I guess we're just gonna have to agree to disagree on this one, Joe! I do enjoy parts of it, but I'm not entirely sure quite why it got a 9. Still, to each their own -- and I really believe nice weather will have helped a LOT in one's enjoyment of the show. By the way, have they left in the bit with the guy getting caught on fire? I do enjoy that. (Yeah, I guess I'm just sadistic.)
Posted via 184.108.40.206 on May 11, 2005 at 9:58 AM (MST)
Is there now anyone on the board who has seen both, Paris and Orlando? I'd love to hear if the difference is substantial.
From Kevin Baxter
I couldn't imagine ANY stunt show getting a 9 (well, except for one... more to come on that one...). Movie stunts have gotten so insane that watching someone fall off a building or something blow up or a car spinning around isn't all that thrilling. Furthermore, what makes film stunts involving cars exciting is that they are usually involved in a chase and we are rooting for the good guys to catch/escape the bad guys. We don't have that necessary connection in a 30-minute theme park show.
Posted via 220.127.116.11 on May 16, 2005 at 1:55 AM (MST)
This is especially true when the stunts are presented in the form of a theme park stunt show and not as part of a linear storyline. Which is why the Indy stunt show, an idea stolen from the historic USH Wild West Stunt Show, has never seemed like more than arbitrary scenes connected by wretched filler.
I guess what I'm trying to say is that it isn't necessarily a case of Joe being wrong, or Ben being wrong. Both could be right, for certain segments of the audience. Some people gloss over the filler, some remember it all too well. (Personally, I LOATHE the Indy show precisely because of that filler. Nothing I like more than hearing where a bunch of yahoos preside! Oh, except for a "tourist" who is so obviously NOT a tourist!) So I have a sneaking suspicion I would be in Ben's camp on this one.
From Cody Cromarty
Definatly the best stunt show I've ever seen. Here's my synopsis:
Posted via 18.104.22.168 on May 28, 2005 at 9:26 PM (MST)
We got Fastpasses for the 1:00 show at about 11:55 or sometime close to it. After wandering around a bit and getting lunch, we walked to the first area.
It was a huge room packed with a few hundred people at most. We waited there for about 10 minutes or more before getting a seat. While the metal benches were uncomfortable and lacked a back rest, I was too immersed in the show to pay attention.
It started with a series of trivia questions on a giant screen about movies with car chases and the cars, including the vehicles used in Goldfinger and Back to the Future. After, we were greeted a host,Olga. She explained the sequences and we could clearly see a red Pontiac GTO and two black Cobras rolling to a stop behind a set piece on the far left.
After that, a white pickup with camera equipment and a director on the back drove past the bleachers. The "director" explained the story: A spy has some top secret files and needs to escape with them.
They started with a "Ballet Chase". The red Pontiac, followed by two Cobras, zoomed from the left at high speed. They did a quick 180 and drove in the opposite direction as 3 more joined. After a cool sequence where the hero car spun while firing "machine guns"(explosive charges mounted onthefront),it drives toward a Cobra, which reverses, than does the same with the roles reversed and drives behind a building.
It comes out again, driving backwards! It continues reversing throughout a long sequence, and ramps by a small river that represents a harbor began to raise. After the Cobra drivers fired at the car a bit, the Pontiac fires a missle at a Cobra. It blows in half and the front end rolls behind an alley. The Pontiac drives back to it's starting point. After 2 Cobras take position around the ramps, the Pontiac drives towards the ramp on the left. It hits the jump, followed by 3 Cobras. The only unique thing was, it was driving BACKWARDS over the ramp.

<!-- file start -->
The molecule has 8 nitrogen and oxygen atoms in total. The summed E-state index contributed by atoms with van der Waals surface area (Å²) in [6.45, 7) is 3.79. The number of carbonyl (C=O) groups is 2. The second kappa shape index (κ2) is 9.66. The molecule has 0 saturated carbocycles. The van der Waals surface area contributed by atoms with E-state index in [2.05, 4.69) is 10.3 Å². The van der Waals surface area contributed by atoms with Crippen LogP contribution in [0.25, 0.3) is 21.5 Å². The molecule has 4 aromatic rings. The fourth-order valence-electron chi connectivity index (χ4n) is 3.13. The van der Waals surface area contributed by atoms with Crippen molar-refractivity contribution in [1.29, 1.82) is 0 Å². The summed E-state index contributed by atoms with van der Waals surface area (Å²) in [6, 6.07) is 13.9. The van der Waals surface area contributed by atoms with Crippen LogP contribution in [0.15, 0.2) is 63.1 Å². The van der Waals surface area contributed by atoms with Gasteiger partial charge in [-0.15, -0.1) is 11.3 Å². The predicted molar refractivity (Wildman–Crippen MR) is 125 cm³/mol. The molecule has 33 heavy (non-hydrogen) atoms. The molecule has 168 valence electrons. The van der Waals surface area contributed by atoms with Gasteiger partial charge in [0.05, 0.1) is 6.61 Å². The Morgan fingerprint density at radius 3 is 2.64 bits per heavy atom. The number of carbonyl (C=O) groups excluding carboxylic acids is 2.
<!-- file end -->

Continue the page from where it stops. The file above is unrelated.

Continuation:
After that little sequence, the director truck drives back to the middle of the arena. Two white delivery trucks drove behind the truck, facing right. Also, a fruit stand is towed to the right of the trucks. The director puts up a video of the sequence with multiple black and white camera angles. They explain that this is to check the footage before it's sent to editing. Afterwards, they pull up a 3D diagram of the Pontiac. For balance, the engine is located directly behind the driver and there is only room for one in the car. He says that they, of course, have more than one of the hero car, and brings out the other one, which reverses behind the first car. The director explains that for the reverse driving sequences, they use a modified GTO. It's actually just another GTO, but with the body reversed, so it looks like it's driving backwards. To make it look like a real driver is in the car, the reverse driver has a fake head and pair of arms on his back. After both cars drive off, the director says that there is the reverse car waiting where the real car disappears, and they show footage of the car driving behind a building as the reverse cars drives out from a hidden alleyway. He also introduces the stunt driver to the crowd. Then, Olga presents a real star, who starred in many movies and does all his own stunts: Herbie the Love Bug! Olga "talks" to Herbie, who responds with honks of his horn. They show footage from Herbie: Fully Loaded and Olga askes what it's like working with Lindsay Lohan. He responds by shaking and honking. I think he got THAT point across. Olga tells herbie to drive by the crowd for pictures. As Herbie talks, the stunt coordinator tells Olga the the area under the bleachers has some explosive charges just as she notices that Herbie is driving down there. She tries to warn him, but there's a boom and crash. Herbie drives out and splits in two, each half going in opposite directions.
The next sequence started up. It was shorter, but had more precision driving. They also hid a large inflatable cushion behind the fruit stand. The next thing to happen was obvious. The Pontiac and Cobras weaved between the buildings, stand, and truck. The Pontiac drove full speed at the truck on the left. It drove up a ramp and out the top of the truck. From our position near the top, we could clearly see that the truck had no top or interior storage area. The hero car drove over the top of the next truck and onto the cushion.